Ashford Adolescent Cognitive Development

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no plagiarize, spell check, and check your grammar. I have attached all the reading material. Please only use what I have attached.

Chapter 7 of the course textbook examines theories of cognitive development during adolescence and later adulthood. For this assignment, refer to the textbook and two peer-reviewed journal articles to compare and contrast the theories and models of two cognitive theorists with respect these stages of human development.

In your paper, account for or respond to the following:

  • Briefly summarize the main elements of each theorist’s analysis of cognitive development during the transition from adolescence to early adulthood.
  • Compare and contrast the two approaches to this critical and difficult stage of development, illustrating in what ways, and with respect to what issues, each approach provides insights and/or exhibits shortcomings.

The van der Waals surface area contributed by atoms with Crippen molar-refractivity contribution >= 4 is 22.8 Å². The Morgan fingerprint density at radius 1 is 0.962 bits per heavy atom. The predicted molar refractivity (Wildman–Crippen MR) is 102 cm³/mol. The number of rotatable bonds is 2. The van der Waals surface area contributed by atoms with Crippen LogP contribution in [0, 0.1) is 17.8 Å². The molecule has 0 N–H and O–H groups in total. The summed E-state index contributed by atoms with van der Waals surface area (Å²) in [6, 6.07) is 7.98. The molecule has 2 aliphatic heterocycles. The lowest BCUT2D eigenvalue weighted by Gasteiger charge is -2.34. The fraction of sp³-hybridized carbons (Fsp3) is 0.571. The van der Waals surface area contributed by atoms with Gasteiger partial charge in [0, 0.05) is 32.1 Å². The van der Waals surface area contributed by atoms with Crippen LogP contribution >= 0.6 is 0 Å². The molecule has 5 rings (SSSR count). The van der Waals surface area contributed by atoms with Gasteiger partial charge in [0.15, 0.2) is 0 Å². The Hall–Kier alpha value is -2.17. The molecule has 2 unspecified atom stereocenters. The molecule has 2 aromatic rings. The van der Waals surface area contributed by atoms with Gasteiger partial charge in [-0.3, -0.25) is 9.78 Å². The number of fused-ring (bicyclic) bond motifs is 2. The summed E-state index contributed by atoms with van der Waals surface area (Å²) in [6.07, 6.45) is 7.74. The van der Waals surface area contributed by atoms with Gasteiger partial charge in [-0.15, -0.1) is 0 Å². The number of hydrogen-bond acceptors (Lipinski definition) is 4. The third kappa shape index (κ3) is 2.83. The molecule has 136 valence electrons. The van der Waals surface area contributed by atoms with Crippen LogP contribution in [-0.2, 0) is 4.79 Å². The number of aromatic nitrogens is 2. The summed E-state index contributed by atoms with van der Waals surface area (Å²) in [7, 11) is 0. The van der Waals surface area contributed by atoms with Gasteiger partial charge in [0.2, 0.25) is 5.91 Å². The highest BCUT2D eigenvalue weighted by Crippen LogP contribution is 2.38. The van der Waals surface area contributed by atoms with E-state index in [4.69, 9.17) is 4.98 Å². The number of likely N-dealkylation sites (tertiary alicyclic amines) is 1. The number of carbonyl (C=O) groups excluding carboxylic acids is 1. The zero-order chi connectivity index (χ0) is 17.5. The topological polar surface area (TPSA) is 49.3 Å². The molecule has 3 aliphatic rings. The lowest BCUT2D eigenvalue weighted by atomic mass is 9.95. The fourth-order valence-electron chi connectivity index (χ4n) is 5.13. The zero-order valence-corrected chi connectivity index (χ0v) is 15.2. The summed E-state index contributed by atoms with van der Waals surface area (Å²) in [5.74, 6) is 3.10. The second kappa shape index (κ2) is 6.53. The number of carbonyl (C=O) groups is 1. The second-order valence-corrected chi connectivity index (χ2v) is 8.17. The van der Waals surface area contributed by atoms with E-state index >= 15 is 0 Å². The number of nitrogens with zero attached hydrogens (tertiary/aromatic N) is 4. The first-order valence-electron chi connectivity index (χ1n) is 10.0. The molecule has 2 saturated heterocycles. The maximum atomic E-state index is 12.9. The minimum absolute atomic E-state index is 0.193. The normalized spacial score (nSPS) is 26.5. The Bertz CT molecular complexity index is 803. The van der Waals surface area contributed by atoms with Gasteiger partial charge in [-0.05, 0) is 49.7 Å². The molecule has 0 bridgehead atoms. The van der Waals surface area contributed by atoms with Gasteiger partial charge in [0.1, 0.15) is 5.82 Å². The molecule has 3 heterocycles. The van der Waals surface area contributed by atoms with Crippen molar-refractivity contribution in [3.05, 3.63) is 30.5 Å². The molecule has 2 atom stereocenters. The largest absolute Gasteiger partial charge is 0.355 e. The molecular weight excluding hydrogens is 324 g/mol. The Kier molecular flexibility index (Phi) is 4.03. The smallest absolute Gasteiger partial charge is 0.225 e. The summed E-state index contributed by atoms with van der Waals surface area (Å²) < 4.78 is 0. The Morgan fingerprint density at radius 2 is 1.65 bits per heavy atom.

• Compare and contrast cognitive development during adolescence versus early adulthood, evaluating whether and to what extent one or the other stage is more or less amenable to one of the two frameworks examined.
  • Be sure to integrate terms and research associated with major cognitive theories into your analysis such as egocentrism, inductive reasoning, or fluid/crystalized intelligence.

Your paper should be 1200 words in length and cite and integrate at least two peer-reviewed journal articles.


Arnett, J. J. (2000). Emerging Adulthood: A Theory of Development From the Late Teens Through the Twenties. The American Psychologist, (5). Retrieved from

Kuhn, D. (2006). Do Cognitive Changes Accompany Developments in the Adolescent Brain? Perspectives on Psychological Science, 1(1), 59–67.

Mossler, R. A., & Ziegler, M. (2016). Understanding Development: A Lifespan Perspective. San Diego, CA: Bridgepoint Education, Inc